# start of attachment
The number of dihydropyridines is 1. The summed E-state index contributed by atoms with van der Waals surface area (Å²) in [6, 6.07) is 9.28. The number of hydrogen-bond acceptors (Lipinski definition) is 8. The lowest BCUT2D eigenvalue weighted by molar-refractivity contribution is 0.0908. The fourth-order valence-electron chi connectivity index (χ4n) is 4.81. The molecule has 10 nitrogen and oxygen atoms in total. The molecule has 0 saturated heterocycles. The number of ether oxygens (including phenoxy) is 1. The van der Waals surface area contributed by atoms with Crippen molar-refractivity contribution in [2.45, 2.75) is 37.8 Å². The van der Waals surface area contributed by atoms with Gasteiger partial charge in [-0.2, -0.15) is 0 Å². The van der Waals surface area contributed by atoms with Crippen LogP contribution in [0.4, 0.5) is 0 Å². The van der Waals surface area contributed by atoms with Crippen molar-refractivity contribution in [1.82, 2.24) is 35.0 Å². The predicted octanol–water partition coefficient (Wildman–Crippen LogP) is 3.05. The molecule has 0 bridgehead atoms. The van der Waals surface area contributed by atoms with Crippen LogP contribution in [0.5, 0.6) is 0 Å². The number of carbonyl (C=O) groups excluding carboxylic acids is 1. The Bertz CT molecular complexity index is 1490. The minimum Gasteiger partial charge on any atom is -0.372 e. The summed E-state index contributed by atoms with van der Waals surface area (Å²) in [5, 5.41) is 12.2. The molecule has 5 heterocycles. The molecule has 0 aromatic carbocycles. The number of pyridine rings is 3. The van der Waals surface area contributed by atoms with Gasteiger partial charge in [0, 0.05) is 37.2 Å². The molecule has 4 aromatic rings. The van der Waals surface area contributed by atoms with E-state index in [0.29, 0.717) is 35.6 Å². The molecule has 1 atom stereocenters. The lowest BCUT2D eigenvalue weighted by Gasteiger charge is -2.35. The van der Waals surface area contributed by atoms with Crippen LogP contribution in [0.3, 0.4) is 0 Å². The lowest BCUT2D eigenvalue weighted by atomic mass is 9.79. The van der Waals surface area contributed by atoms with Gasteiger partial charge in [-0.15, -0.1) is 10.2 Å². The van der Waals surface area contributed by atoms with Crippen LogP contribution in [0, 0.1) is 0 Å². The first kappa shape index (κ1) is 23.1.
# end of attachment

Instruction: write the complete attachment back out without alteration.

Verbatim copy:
The number of dihydropyridines is 1. The summed E-state index contributed by atoms with van der Waals surface area (Å²) in [6, 6.07) is 9.28. The number of hydrogen-bond acceptors (Lipinski definition) is 8. The lowest BCUT2D eigenvalue weighted by molar-refractivity contribution is 0.0908. The fourth-order valence-electron chi connectivity index (χ4n) is 4.81. The molecule has 10 nitrogen and oxygen atoms in total. The molecule has 0 saturated heterocycles. The number of ether oxygens (including phenoxy) is 1. The van der Waals surface area contributed by atoms with Crippen molar-refractivity contribution in [2.45, 2.75) is 37.8 Å². The van der Waals surface area contributed by atoms with Gasteiger partial charge in [-0.2, -0.15) is 0 Å². The van der Waals surface area contributed by atoms with Crippen LogP contribution in [0.4, 0.5) is 0 Å². The van der Waals surface area contributed by atoms with Crippen molar-refractivity contribution in [1.82, 2.24) is 35.0 Å². The predicted octanol–water partition coefficient (Wildman–Crippen LogP) is 3.05. The molecule has 0 bridgehead atoms. The van der Waals surface area contributed by atoms with Crippen LogP contribution in [0.5, 0.6) is 0 Å². The number of carbonyl (C=O) groups excluding carboxylic acids is 1. The Bertz CT molecular complexity index is 1490. The minimum Gasteiger partial charge on any atom is -0.372 e. The summed E-state index contributed by atoms with van der Waals surface area (Å²) in [5, 5.41) is 12.2. The molecule has 5 heterocycles. The molecule has 0 aromatic carbocycles. The number of pyridine rings is 3. The van der Waals surface area contributed by atoms with Gasteiger partial charge in [0, 0.05) is 37.2 Å². The molecule has 4 aromatic rings. The van der Waals surface area contributed by atoms with E-state index in [0.29, 0.717) is 35.6 Å². The molecule has 1 atom stereocenters. The lowest BCUT2D eigenvalue weighted by Gasteiger charge is -2.35. The van der Waals surface area contributed by atoms with Crippen LogP contribution in [0.3, 0.4) is 0 Å². The lowest BCUT2D eigenvalue weighted by atomic mass is 9.79. The van der Waals surface area contributed by atoms with Gasteiger partial charge in [-0.15, -0.1) is 10.2 Å². The van der Waals surface area contributed by atoms with Crippen LogP contribution in [0, 0.1) is 0 Å². The first kappa shape index (κ1) is 23.1.